Convocation: Elected Paralegals Should be Benchers

Convocation Hall

Convocation Hall

Convocation has approved a legislative change recommendation that would see all elected paralegals become benchers.

The Priority Planning Committee of the Law Society of Upper Canada made the recommendation April 25.

The committee reviews priorities established by Convocation. Its report to Convocation notes that “good governance for the Law Society is supported by having all elected paralegals be decision-makers in Convocation to ensure the effective exercise of the mandate to govern lawyers and paralegals in the public interest.”

Currently, five paralegals are elected to the Paralegal Standing Committee, which then elects two paralegals as benchers. An amendment to the Law Society Act is required to implement the change.

The Paralegal Standing Committee elected Michelle Haigh as the first elected Paralegal Bencher. She commented: “This was an initiative near and dear to my heart. After serving my first term on the PSC as a non-bencher and my second term as a bencher, I understand the need and benefit of having all elected paralegals as benchers.”

The goal is to have the change in place before the next election of paralegals in March 2014.

Cathy Corsetti chairs the Paralegal Standing Committee. She notes that it comprises five elected paralegals, five elected lawyer benchers and three lay benchers. The committee looks at policy and regulation of paralegals.

“Those five elected paralegals are the only paralegals that work on Law Society Committees,” Corsetti says. “We have many different working groups that stem from the original committee, which include lawyers and non-lawyers. The PSO and LPA meet with law society staff several times a year. For any paralegal that is not one of the five elected, it is your association — I, like many paralegals, belong to both — that will bring forward issues to the Law Society.”

Working groups currently include an “Exemption working group” and a “Morris Report working group.”

Both reports mandated by the five-year statutory review of paralegal regulation – the Law Society’s report and the Morris Report – raise the issue of paralegal representation within the appropriate structure of Convocation.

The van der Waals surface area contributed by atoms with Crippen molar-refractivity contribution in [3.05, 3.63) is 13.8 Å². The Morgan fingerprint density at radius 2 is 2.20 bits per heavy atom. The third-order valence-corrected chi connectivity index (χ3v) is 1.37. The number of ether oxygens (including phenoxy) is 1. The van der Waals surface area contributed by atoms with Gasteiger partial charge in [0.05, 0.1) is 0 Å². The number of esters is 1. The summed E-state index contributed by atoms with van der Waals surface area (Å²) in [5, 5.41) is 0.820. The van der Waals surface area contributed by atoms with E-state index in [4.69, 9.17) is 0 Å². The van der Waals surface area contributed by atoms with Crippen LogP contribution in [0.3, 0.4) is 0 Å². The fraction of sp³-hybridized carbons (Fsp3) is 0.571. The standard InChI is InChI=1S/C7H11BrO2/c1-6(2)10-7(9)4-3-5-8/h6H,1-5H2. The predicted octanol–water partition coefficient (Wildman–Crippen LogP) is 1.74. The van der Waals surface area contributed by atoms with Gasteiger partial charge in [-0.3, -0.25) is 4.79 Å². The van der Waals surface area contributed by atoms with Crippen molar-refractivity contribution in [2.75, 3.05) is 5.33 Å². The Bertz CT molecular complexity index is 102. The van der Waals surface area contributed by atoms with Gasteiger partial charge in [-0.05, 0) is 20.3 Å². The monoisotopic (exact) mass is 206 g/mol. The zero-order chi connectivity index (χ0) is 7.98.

The April 25 report states that: “The responsible and appropriate response of the Law Society to the five-year review governance recommendations is to base the incentive for reforms not on a system of proportionality but on principles of effective governance… The current structure is based on the notion that Convocation benefits from the contribution of a significant core of elected benchers (40 lawyers and two paralegals) who bring perspectives from various regions and practice experiences.”

The report also notes that “Under the current Treasurer, all five elected paralegals have been invited to attend and speak at Convocation” though only the elected bencher may vote.

In his 2000 report to the Attorney General, “A Framework for Regulating Paralegal Practice in Ontario,” (The Cory Report), former Justice Peter Cory suggested that the appropriate body to regulate paralegals would be independent of both the provincial government and the Law Society. The Convocation background report notes that Justice Cory said self–governance would not be feasible for several years.

“Eventually, perhaps, after ten years, the paralegals will become self-governing,” Justice Cory said. “This should not occur until the institution is well established and has the confidence of the public and the provincial government.”

The April 25 Convocation report states that “Having a reasonable number of elected paralegal benchers who are willing to contribute time and effort to governance will ensure that a range of views and perspectives informed by practice experiences will be offered. Determining that the five elected paralegals be elected as benchers with decision-making authority will accomplish this effectively for the foreseeable future.”

The number of elected benchers has not increased since 1970.

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